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STATE JOURNAL, THURSDAY, EVENING AUGUST 30. 1894.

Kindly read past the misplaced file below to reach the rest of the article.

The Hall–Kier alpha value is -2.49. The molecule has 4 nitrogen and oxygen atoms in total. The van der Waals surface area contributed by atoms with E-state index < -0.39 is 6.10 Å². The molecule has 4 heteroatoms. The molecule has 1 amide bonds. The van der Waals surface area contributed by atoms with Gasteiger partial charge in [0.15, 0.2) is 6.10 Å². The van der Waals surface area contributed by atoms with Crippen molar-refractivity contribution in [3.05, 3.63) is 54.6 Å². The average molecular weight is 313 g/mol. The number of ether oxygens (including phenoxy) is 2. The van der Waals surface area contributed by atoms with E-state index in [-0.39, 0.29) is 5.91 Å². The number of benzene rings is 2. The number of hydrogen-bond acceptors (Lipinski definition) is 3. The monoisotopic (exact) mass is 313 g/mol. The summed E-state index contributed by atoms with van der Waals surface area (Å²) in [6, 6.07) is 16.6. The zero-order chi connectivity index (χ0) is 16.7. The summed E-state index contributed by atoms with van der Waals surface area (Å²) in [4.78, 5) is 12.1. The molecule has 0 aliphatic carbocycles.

5 POPULISTS CAST WIN. Gj Says the Address Issued by Democratic Editors. DON'T Y3TS THE FOPULIST TICKET It Hay to tin Dmoratle Voter ite alt or the Kditora' Meeting: litre. The Democratic editors adjourned last evening after giving- out an address to the Democrats of Kansas. The address was prepared by a committee composed of W. A. Eatou of the Kiogmaa Demo crat, J. II. Padgitt of the Salica Herald, John E. Watrcua of the Burlington In dependent, Frank L, Webster of the Lawrence Gazette, and Thomas A. Fair child of the II jlton Signal. The address is ai follows: On c aref ui consideration of the political situation in tht state of Kansas based on the most cocservative figures, we are convinced that the Populist state ticket is defeated beyond the possibility of a doubt. We base our conclusion on the situatijn ai it t xist. In 1592 the Re publican vote was la round numbers l.jtJJU'J. and the combined vote of the Democrats ami Populists was 162, 9jl), I eing a majority of only 6,900. 'l ake the iu.Tiit e.iL!i:HW m i le by the most eaagu.ai Populist and enough votes will Le ca-it for the Democratic ticket to leave the Populists in a hopeless mi nority. This being t le case, what earthly in centive can a:i man have who ever has been or expects to be a democrat, to vote the Pcpuli.t ti :kef: The Populist party has run its course, It has no futuri; it has Attempted to cap ture ontitu s tides of the souih uud get a f outing there and utterly failed. It pro claimed aloud its purpose and its ability last yt ar to carry the state of Virginia asraiuf-t the Democrats aud it procured the assistance of two members of con-j.-r--M :r !;! this state who had pirofessed to be Democrats and who owed their election to the Democratic party; and in th it ualertaki ig the Populists utterly laiied. Ttiia year it attempted the same thing and allied itself with every opposing faction in Tennessee to defeat the Demo cratic purtv anl utterly failed Again it mace the attempt in Alabama and w,is swept down by an avalanche of j Democracy, while in Oregon the Popu- list party was annihilated. All these I thing-s together" with the utter failure of j I'opulists to suggest any remedies for ex- isting evils except such as are tinctured with socialism, tue direct enemy of free government, as likewise the incompetency and absolute imbecility of the present administration foreshadow the end of Popul.sm in Kansas. Indeed it is noto rious that the Populist state committee has given up nil hope of electing- their 6tnte ticket and is now concentrating- ail efforts on the legislature. The Republi can party is wandering- aimlessly. It is afraid to say that it is for prohibition; it is afraid to say it is against it. It is afrait to say that it is for female suffrage; it is afraid t say it is against it. It idoige-j the s dver question and every other question which at all concerns the people. It ota ids for nothing, believes in nothing, favoi s nothing, in point cf merit amounts to nothing, and is simply held together ty the cohesive powers of the hope of public plunder. For anv Democrat, under these circumstances, to abandju Democracy and vote the Re publican or Populist ticket, is not only to loe h,s vote, bat likewise to abandon his principles. There are over one hundred thousand Democratic votes in the state. No oth-sr pirty in the state presents anything the people want The people are almost ua mimously in favor of the Democratic platform. They yearn for the things which the Democratic party proposes to give them, and they only wait fur a sign that the Democratic party is in esr iest and nipans to support its ticket to flock to it by the thousands. Democrats, lo: us be men. Let us re true. Let us be faithfuL Let us be loyal. Let us be honest. Let us stand by our party to a run, believing as we d.j in its death ;ess principles, and a glo rious victory awaits us. Now, thereii.n. we, the Democratic editors of K iibas. ilo hereby tnutuallv pledr ? oiirehe, each to the other, and solem ily declare to all the world, that we will stan 1 :y the Democratic ticket, nominated at Topeka on the 3rd of July, until the last vote is counted in Novem ber. In the evening Eujene Ilagan ten dered an informal recaption to the edi tors ho did n 3t go home in the after noon, at the Tt peka club. The evening was spent pietsantly ia true Democratic fashion, during which a light supper was served. There was to have been a parade in the evening, sr.d Kansas avenue was crowded with people waiting for the dis play. They vaited in vain, for there was no parade, ami the announcement was gives out that it bad been postponed until Senator Martin returns, when a "moneter" detr onstratiou will be made. lilt: IUUIIIXSON REIMOX. Populit Sk to Fnjoin the Payment of u(H by the City. The Hutchiisan Gazette gays there is talk of enjoi ling the city council of Hutchinson to prevent its paying the ex penses of the late state G. A. R reunion. It seems tbt the city council author ized the issuance of fcOoJ in city script to pay the expenses of tha reunion, and the local Popi. lists, who say the reunion w as not a non partisan affair as promised, but a Republican demonstration, object. Speaking cf the use of the people's monev the Gazette says: -nobody se-ms to know just what was dsn with tiie money; probably they never will know, but no one cares par ticularly what was done with it it is the manner in which it w as obtained that the people are looking at "There is talk of enjoining the coun cil from paying it. which shuuld be done Instanter.for it is an outrage, at these hard Mmes, to use the people's money in that way. If it is paid, then the mayor and council will be asked by the people of tn cHy to rei.nburse the city out of their own pockets. "I be Populist tax payers of this city d not feel like being taxed, forcibly taxed, to par the expenses of Repub lican rallies. 1 hey have no notion of doing it and will not. "Had the meeting been an old soldiers' rneetloj-, conducted upon non partisan lines, there would have been a deposition up ja the part of the people to bear It; but as it was a political ha rangue, in which ail Populists were maligoel and insulted, they will not stand it." f. r. ELDEll KTAItTS A 1'APEK. To Occupy the FieM Abandoned By Ed Snow's Paper. State printer E. II. Snow who moved his paper away from Ottawa last winter is still a factor in Franklin county pjoli tic and is fighting 1. I'. Eider as when he lived in the County. Mr. Snow is backing Secretary IX. IL Semple of the Populist state central com mittee in his ellort to secure a renomtna tion for member of the legislature and at the same time is getting in a lick at his old time enemy P. P. Elder who also wants tha nom. nation for representa tive. Elder has issued a circular to the Franklin county Populists in which he talks about "The Topeka QkDg." II says; "If you think the Smw-Costigan-Sem-ple quarrel will be quieted by the en dorsement of Sample you are badly off. Do you want to send a delegation to en dorse Semple'a vote for Martin for U. ti. eenator a Democrat whn is now coming to Kansas to stump agaiast our party. See vote of Sample; House Journal, paga 123. This was a combination vote to get Democratic votes for Saow for printer." In conclusion he says: "I am here to stay and all I have is hero. Sly enemies have left the country only to return to make trouble and discord in the party. There will be a People's party paper in Ottawa in the next thirty days, that will stop personalities and party discord, and be run ia the interest of the whole party, and this being my last effort, ail discord will be over then." The latter part of the Elder circular is understood to mefin that he will start a paper of his own in Ottawa which will support the entire Populist state ticket ani will advocate woman's suffrage. By doing this ne hopes to shut Snow entirely out of Frankhn county politics. VOTEltS LEAVING THE WEST. Ciov. Lewelling; Savs as Manj- Republicans Are Cioingj as Populists. "It is not true," said Governor Lewell ing, who has. j:ist returned from a cam paign tour in tae western portion of the State, "that the Populists are lo;ng more voters by the exodus than the Republi cans. The reports of people leaving the western counties nre greatly exaggerated but there are some going. "I talked to a great many people and I am safe ia saying that we are losing no more than the Republicans. When a farmer leaves, he loads what he can take into wagons and everybody knows that lie is going. When people leave town no one notices it, fur they go out quiotly without making any demonstra tion: That is how I account for the re ports that the I'opulists are rapidly leav ing the west. 'Things look all right for us in the west," said the governor. AMI SE'lE.Vr.S. "LittleKoinp"Tolay s Bill at the Musee Uaverlj'a Miastifls. Another good audience attended the Goodrich performance last night. The play was "Ships That Pass in tha Night." Tonight the bill will be "Little Romp." The company gives a matinee every afternoon. Haverly'a minstrels will be here Satur day night. The company is said to be up to its old standard. The following few names will give one an ilea of the excellence of the company in its en tirety. Burt Shepard, Harry Armstrong, Alf. Gibson, Harry Buaworth, E. M. Kayne, Conatantine and Lyons, Marion and Pearl, Kohl and Barney, Casieil Brydges, Albert Hawthorne, etc. A spe cial feature is made this season of the vocal department. GOOD CO UN IN SHAWNEE. There Are Ear of It That Are Twelve lusdio I.olii.. Dry weather has not burnt up all the corn in Suawnee count-, as is proven by some large ears ieft at tue Stats Journal office today by Mr. J. R. Taylor. Mr. Taylor Las sixty acres of upland corn, six miles southwest of the city, which Ue says will make at the lowest estimate thirty bushels to the acre. Ttie ears left at this oiiu-e, which Mr. Taylor says are a fair sample of his crop, are twelve inches in length and fully developed. Shawnee county farmers who have corn, and most of tuem have, will get good prices for their crops. THE TOPEKA RACES. There Will Il 200 Entries ana Some Fine llores Amon tlieui. The Topcska races next month promise much for horse admirers iii the way of speed and other desirable attractions. "I he racing association is fortunate in having its event follow cl oseiy after the races at Lincoln and St. Joe, when all the good horse will be easily available. There are at least 5eu0 entries aud there will be run tog racts every day as well as trotting and pacing. Robbins Brjs'., of Decatur, 111., will control the pools and book-making. They were here in 1S91 and 182 and have the reputation of being the straig-htest in their line. Harris Bros, of Ilaustonia, Mo., will be here with their phenociical pacing colr that promise wed to cmiih more than one record. One of these, the yearling A P." paced a half in 1:102 arid a quarter in S3 seconds. "P. J." a two-year-old, went a mile ia 2:23 .Mart Beardsley of Ottawa will bring his trotting mare Lurline to ishow the people of Topeka some good horse flesh. Luiline will probably enter the 2:17 class. Aside from teicg one of the fast est in Kansas Lur'ine is a remarkable horse, having brindle spots that make her look much like aa overgrown, hyeua. JOHN GUTHRIE, AUTHOR. The Ex-IMstrict Juilfre Writing- a Book About Kansas Pioneer LiJ'e. Judge John Guthrie is writing a book about Kansas pioneer life. The scene is laid at Lecouip ton, and the old 19-room stone house built by Governor Stanton is the home of the principal characters. The story is to be one of ante-bellum days. Although JuJge Guthrie has con tributed largely to Kansas literature this is his hrst novel. Lie has decided on all his characters and the plots. He has made considerable pirogres oa the work. The judge states, however, that he is writing ii largely for his own satisfac tion and don't know yet whether it will ever get into j.rinfc A NEW DRY GOODS HOUSE To be Established Here by Topeka Ladles and I. .J. Harding. Topeka ia to have a new large retail dry goods store. Mr. D. J. Harding of Boston who as announced ia the Journal a few weeks ago was figuring on going into business in Topeka has arranged with Sirs. C P. W'iggin and Mrs, Margaret Wiggin to invest a part of their fortunes in business and will open a dry goods establishment about the tirst of February next la the large room now occupied by Clements & Cnaffee, Mr. Harding la now traveling for a Boston wholesale clothing llrm and his contract ends February 1st when he will come to Topeka and take charge of the new dry goods establishment. Clements & Chaffee have secured another location and wilP vacate their present quarters at the expiration of their lease. TORCH LIGHTERS. Sleeting of Republicans Last Xight Set a Xate for Another Jtfeeting. A Republican meeting was held at the court house last night at which arrange ments were made tor the organization of a tiambeau and torchlight club. A committee of two members from each ward was appointed to solicit mem bers and another meeting was arranged to be held at the same place on Friday evening. J. C. Clark, J. G. Slonecker and A. M. Fuller were appointed a committee to prepare a constitution and by laws. The committee on membership is composed of John Troutman and B. T. Griirgs of the First ward; Prank Stevens and John Allen of the Second, Chas. T. McCabe and D. T. Taylor of the Third, A. Lin dell and W. Weir of the Fourth, and A. McNair and J. Warner ' of the Fifth ward. SNAP SHOTS AT HOME NEWS. Tell tne. ye scorching zephyrs, that 'round my path w;iy rojtr. Do jo not know of some spot where mortals sweat no more Some juaee lwyou.1 tiiis land where the weather's not a Lxrw. Where eai ii day isn't hotter than it ever was be fore ? An, yes. replied the breeze, with a sizzing, burn- " til f lu.ss. But reaily you would find it a hotter place than this. The banks will close on Labor Day. There will be a Japanese show in To peka next week. Receiver Wilson and Judge Johnson left last evening for New York. It is said Mrs. Lease will get $-r0 for her Pullman story in the Lesiie Maga zine. One of the monkey's in Crawford's musee dives to the bottom of a tank of water. Expert Little is expected to finish his examination of the Santa Fe accounts by Saturday. A Topeka man is going into the.char iot racing business, and will visit south era fairs. Billy Pepperill secretary of the Demo cratic state central committee is post master at Concordia. George H. Burr of St. John, ia tle best looking member of the Republican state central committee. The Santa Fe will give its final Sun day excursion for the season, to Kansas Cby, September 9th. Fred Hodgins of the postoflice will take his vacation this year by riding to Pueblo on his bicycle. One of the monkeys at the musee this week has been accused of looking like one of the Topeka sports. The Sunday school of the Walnut Grove M. E. church, held a picnic at Garfield park, yesterday. A young man who has left town tem porarily told his friends he was going to Japan to write war letters. Fred Close left today for Galveston. He did not get away yesterday on ac count of executive business. After long years of silence, Barnum's balcony baud has been discovered in To peka; or it's one just as bad. Major E. N. Morrill and J. K. Hudson both male speeches at an old soldiers, reunion at Delpihos yesterday. There was plenty to go to in town last night. There was a theater, two medi cine shows and a Hallelujah wedding." The first meeting of the county teach ers association will be held in October instead of September as heretofore. Judge Hazen wiped up his motion docket this morning. It is now clean, ready for the September term of court. Cel. Alexander Hogeland can control an army of small boys, but a Kansas sua is too much for him. He was not able to l i speak last night as announced. Governor Lewelling went to Clear water today, and will speak at Brown's Grove, in Reno county, Saturday. "Ships That Pass in the Night," as diamatized, is very little like the book. They all live and get married in the play. W. IL Rossington comes home on the same steamer with Aidace F. Walker. Didn't they put up the whole thing in Uollandr A Topeka paper, in speaking of a re cent runaway accident, said that a wo man "narrowly escaped death at the hands of a horse." If the police paid attention to every complaint, the outgrowth of a personal quarrel, that they are asked to, the force would have to be increased. Prof. O. C. Uill of Hiawatha, A. A. Godard of Topeka, and Jaccb Huhn of Leavenworth, have beeu added to the roll of Republican campaigners. A gang of twelve or fifteen young fel lows, who are old enougii to know better and supposed to be decent, got drunk Tuesday night and insulted everybody they met. The gambling joint oa East Seventh street continues to run wide open with out interference on the part of either the county or police authorities. Is the mu nicipil league expected to dj every thing? Fall Mtvles Now in. Call and see them and then select your pattern for a suit, at Olof Ekberg's, Merchant Tailor, T16 Kansas ava. All the talk in the world will not con vince you so quickly a3 one trial of De Witt's Witch Hazel Salve for Scalds, Bums, Bruises, Skin Affections and Piles. J. K. Jones Olor Lkkerg, The new Merchant Tailor. Try him. 71S Kansas ava, Ehirts mended ty the Peerless SOCIAL AND PERSONAL. Items of Interest About Topeka People and Visitors in Town. A surprise party was given to Miss Lillie Leideberg, Tuesday evening at her home, 234 Hancock street. A very pleas ant evening was enjoyed by Misses Maude Campbell, Nellie Du3tan. Stella Whitchell. Mabel Mills. Alta Wessen, Vernie Lewis and Susie Lewis of Empo ria; Messrs. Frank Gilyeat, Arthur Gil yeat, Archie and Walter Sayre, Charlie Helwig, Walter Wessen, Geo. Mills, Cliff Lewis and Willie Wilson. Misses Florence and Maude Clark gave a large dancing party attheir home on Topeka avenue last evening. The floors w-ere canvassed and palms were placed indifferent corners making cozy nooks for the weary, and those who do not participate in the enjoyment of danc iug. The mandolin club furnished the musio of the evening and small tables were used for the playing of cards. Those participating were Misses Maria Norton, Florence Greer, Abbie Ware, Louise Burnham, Laura Weidling, Ab bie Wheeler, Clara Lauback, Laura Dav is, Mary Harrison, Genna and Mary Ma gill, Mamie Bennett, Susie Guild, Mari on Garretson, Pearl and Lillian McFar land, Lida Bergen, Bessie Burnham, Bes sie Wheeler, Grace Foulks, Myrtle Welch, Anna McCabe, Lillian Magill and Kate Player; Messrs. Anson Walker, Prof. Cleaves, Fred Lyman, Jay Mont gomery, Jake Mohler, Harry Coughlan, Dave Kendall, Tom Kendall, Charlie Ma gill, James Sloo, George Harrison, Ar thur Clark, David Norton, O.-c.ir Ciiarl ston, Guilford Dudley, George Chase, David Libbey, John McFarland, Albert Roby, Carl Nellis, John Norton, Fred Kingsley. John Frey and Roy Guild. A surprise party was given Miss Agnes Burdge by her youtig friends last even ing at her homo ou Van Buren street. Games and other enjoyments were par ticipated in by Misses Irene Peal, Grace Norman, Helen and Glen Porch, Lena Tatinan, Pany and Thor Wintrode, Lot tie Deisher, Vera Martin, Alice Grecory and Pearl Burdse. Messrs. Frank Mar tin, Harry liigby, Alvia Talman, l.ee Osenburg. Bruce Wallace, Julian Sheram, Charlie Prior, Georgie Beach and Frank McCrey. Refreshments were served at ten o'clock. Dr. J. P. Lewis and family and mother, Dr. Peers and family aud Miss Ella Wagner of Ann Arbor, picnicked at Gariield park yesterday evening. Mrs. J. D. Mason will give a picnic at SiK'er Lake next week for little folks. Misses Jessie Shellabarger, Oiive Lewis, Emma Dennis, Ida Stagg, Lillian Valentine, Marie Brooks and Mabel Biker will picnic at Wakarusa Saturday. The party will be chaperoned by Mrs. Shellabarger and Mrs. Baker. Miss Susie Sweet entertained a few friends at tea Saturday in honor of Miss Watson of Columbus, Ohio. Mrs. C. E. Smyser wili entertain a few friends at tea next Friday evening. Miss Olive Robinson will leave soon for Oberlin, O., to attend the Academy of Music there. A party was given for her last evening at the homo of Mrs. A. H. .Ca.se, 13j0 vVest Tenth street. Miss Lora Gearhart, who has been vis iting for the past few days at Kilmer, has returned to her home in Potwin, accom panied by her friend. Miss Alice Shaffer. Misses Mary Daneka, Alma 1'atsen, Minnie Barton, Mary Gibbons and Messrs. Ed Kiminger, Charlie Wayne, G. L. Simpson and Willie Wayne spent Sun day picnicking at Wakarusa. Mrs. J. S. Collins, son John and daugh ter Grace returned home Thursday from a trip to Colorado. j MissFannie Diment has returned home, after a mo.ith s visit with her sister, Mrs. Seelig, of Kansas City. Misses Mary Daneka and Nellie Kim inger are visiting friends in Silver LaKe. Miss Lela Baxtoa has returned from Oskaloosa. Mrs. Will Goodrich, of Washington, is visiting Mrs. II. LL Goodrich for a few weeks. Miss Ethel McKee, who has been visit ing Myrtle Callaham for the past month, will leave Friday to visit friends ia New ton. Mr. Silas Hall and Miss Lillie Mann, both of this city, were married last Mon day in Kansas City. Miss Edith Brewer will visit friends in Emporia next week. Miss Mabel Ellis, of Carbondaie, will visit friends in the city next week. Miss Minnie Pitch, of Poland, O., is visiting Mr. and Mrs. O. C. Fitch. Mrs. J. Baughman of Lecompton is sounding a few days with Mrs. J. li. Por t ;r and daughter on North Harrison reeh Bertha Ellis of Carbondaie is visiting Mary Southerland. Miss Myrtle Fordyce left today for Wavoland, Ind., to spend two weeks. Miss Minnie Warren left today for St. Louis after several weeks' visit with her parents. Miss Kate Post left today for Kansas City to spend a few days, and from there returns to her home in Monmoth, I1L She has been visiting her cousin, Miss Nellie Post. S. J. Miner, the evangelist, Is in the city visiting his brother, J. M. Miner, on Jackson street. He is going to Doug las county to conduct a series of meet ings. Mr. Herbert White leaves next week for a trip to California. Dr. W. J. Covey returned Tuesday from Cameron and St. Joe. Miss Emily Elliott entertained a few friends Tuesday evening. Mr. Fred Newman, who has been visit ing his parents ia Potwin Place, has left for the east Miss Fannie Sibley was pleasantly sur prised Monday evening by a few of her friends. Miss Gussie Fuller and sister Bernice are visiting in Emporia. Mrs. J. D. Wooters of Hatchinson is visiting her daughter, Mrs. W. M. Stew art at yio West Fifth street. A. J. Kellam and son Kurtz, left yes terday for a threo weeks outing in Col orado. Mrs. A. C. Elder is spending this and next week in Minneapolis, Minn. MUa Viola Stewart is expected home from Odessa, Mx, next west, Chas. A. Elder is etill in Paris. He with Prof. White of the Illinois uni versity, will start September 1st for a tour of Holland, Germany and Austria. Mrs. F. P. Bacon and children left Wednesday afternoon for Chicago and Prineeton,"LI , for a four weeks visit. Mrs. R. F. Bowdle from Burlington, arrived yesterday to visit Mrs. Mercy Morrow at 113J Tyler street. Miss Carrie and Helen Newman are visiting in the city from Osage. Miss Nellie Kineman gave a pleasant sketching party Monday afternoon to Missed Etta Fox, Beuiah Le, Mary WHEELS TO RKJfT BT HOUB AND DAT. IMPERIAL, ALUMINUM, WAVEELY, LOVELL DIAMOND. Elcyclss, Sundries, An! Repairs. GRIGGS & AXTELL, DEALERS IN WAGONS, Hardware, Farm Implements, Stoves & Tinware, 208 WEST SISTn AVENUE. KINLEY & 424 AND 42G JACKSON STREET, TOPEKA, KANSAS. (Q W. II. I 527 KANSAS AVENUE. g .. , , C5) kSJL iron EXACT SIZE Favorite tea-cent Cijar. Sold by all first-class All Botlaris II rnr . KO ADDITlOSAt CHARGE FOR BOOK KKKPINO AI1 PENMANSHIP I L'UNXKCIIOX W1IU bUOBlUANl) COURSE. EneotKl attention to Grad miles. Si WtUiug Loiaui 2 OO. Mathewson, Edith Mathewson and Mr. T. C. Squires. Mrs. J. AV'eidner and sister, Mrs. Bar rett, have just arrived from Enid, Ok., visiting tneir narents, 13x'4 Washington street. Mrs. Nellie C. Alexander and Miss Seaton of Louisville, Ky., are visiting Mr. and Mrs. J. M. Brier. WHITE HORSE AND FITS. A Police Court Character Falls to Make 11 Goul Cise. Two drunks were all J udge Easminger and City Attorney Hungate had to inter est themselves with this morning. They were Charles Turner nnd Charles Bryaut, and had been captured in the city park laot night in a "dish rag" condition and taken to the station in the city cart. Turner was the first called and gave as an excuse for his conduct that his friend had fits. The judge didu't think it a good excuse and assessed him the usual $3. Charles Bryant, Turner's friend, was next called aud wisely pleaded guilty. He toak his fine of $ without a tremor and will spend live days having fits and breaking rock for the amusement of the city. The police had a great time with Bryant. He had a fit regularly once an hour last night and nobody in the neigh- bortiood had any chance to sleep. The case of Green McCreggor, his J wife and Mary Norman charged with having tampered with the apple orchard of William Andrews in the east part of town was continued on account of the iliness of Mrs. McCreggor, till Monday morning. Ueerc f'reemB Dead. George Freeman, the only son of Mark Freeman, died suddenly of heart trouble yesterday in Pittsfield.Mass., while leading a street parade. He was highly respected by both white and colored peo ple. Freeman was one best colored cor netists of America He had just con tracted t take charge of Primrose & West's colored band and orchestra for the season, and had tilled only two en gagements. He played with Jackson's military band several times this summer while taking his vacation. Freeman has traveled all over the United States. For eight years he was with the Hyer Sisteis and seven years with other colored troups. The" funeral services will proba bly be held Sunday iu this city. THE CASE IS SETTLED In Which Vina Dee MmUe Charge AgtLiMUtt II iir ry J. Oli me r. The damage case which was filed in the district court last January in which Miss Vina Dee, a dining room girl who had worked in the Rock Island eating house, sued Harry S. Ohmer lor $S,0bJ has been dismissed. Miss Dee charged that Mr. Ohmer locked her in a room, turned down the gas and talked improperly to her. Mr. Ohmer said they had some trouble about w-a r-es and that was a way she took to geta settlement. The case was settled out of court. Olof Ekbers, The new Merchant Tailor. Try him. 716 Kansas ave. V y,r TC , V w-' oin.j. T. T. T.ATT w. LANNAN, MAU1 ACTL'KIRS OF Carriages, IPiiaotcms, BUGGIES, Spring TTagonc, Clc, S,y tafSpecial orders and repairing promptly atteuJd to. HOBD'S, TERFECTIOTI dealers. Mf . by Geo. Burghart. SOi Ka. Ava. Hharthand ava TypewHtlnc L. H. STRICKLCR, 621 and 82i UalavT .., R BURIAL OF DR. O'RRIEN. The Funeral This Moriiliifr a barge aud Im rcklve One. The funeral of Dr. M. O'Brien, who died Tuesday evening, was held this morning at the Church of the Assump tion and was largely attendL The beautiful and impressive "solemn requiem high mass" was celebrated by Rev. Father Haydn, assisted by Rev. Father Cooleu, deacon, and Rev. Father Henry, sub-deacon. The altar was heav ily draped in black. "At 9 o'clock, upon the approach of the funeral cortege, the organ played a solemn dirge. The procession ws met at the door of the church by Father Hay den and assistants in their sacerdotal robes and conducted up the central aiaie to the chanceL The funeral party was made up of the family uo 1 relatives and the members of the. Topeka Academy of Med'ciue. The cofTiu was hid beneath a profusion of flowers. 1 he largest tlural piece wi of white roses aud was sent by Geo. It. Peck, who was an Intimate friend of the deceased. The Topeka Academy of Med icine sent a large cross of smilax arid white roses which stood near the head of the cotlin. The pall bearers were Doctors H. K. Stewart, 1). C Jones, J. h. Miunev, I. IL Munn, dpt. S. Gunther and W. F. Park er. The interment took place iu the Catholic cemetery, ML Calvary, three miles west of the city. The next meeting of the Topeka Acad emy of Medicine will be a memorial meeting in honor of Dr. O'Brien, and Doctors Munn, Stewart and McGuire have beeu appointed to draft suitbie resolutions. BOGUS SALVATION ARMY. Major fully Say There is One Kunulug in Kmiham. To the Editor of the Static Juvus a l: Noticing in your issue of int evening the telegraphic report from Emporia iu respect to a "row" in the Salvation Army of that place, I take the opportunity to state that the organization running meet ings in that city has no connection with the original Salvation Army of which General Booth is the leader, nor have we ever had any officers or soldiers author ized to organize a corps In that city. The "Union Salvation Army" running meetings anl otherwise conducting themselves In imitation of the Salvation Arrar at Emporia, Junction City, Con cordia, Belleville, Washington and a few other places in Kansas have no connec tion with the criginil movement of whi h I have the honor of supervising through out the southwest. Sincerely yours Geo. Mhi.r, Major S. A. m 1 7.0 Denver and lleturn, Santa Fe Itoute. Tickets sold September 1, 2 and 3, good to return including September 16, and good to stop off at any point between Pueblo, Colorado Springs and Deuv .. inclusive. 3Ir. Helen n. Johaioi f Femi.. National lecturer of the ldance, a id lb J. Sloat, wiil speak at the (.orai cteps "f the state house, Thursday, August bJtli. Music by a noted Quartette. Vou Have a it I ji lit To take your Prescriptions where yoa please. Topeka Drug Co. lills them.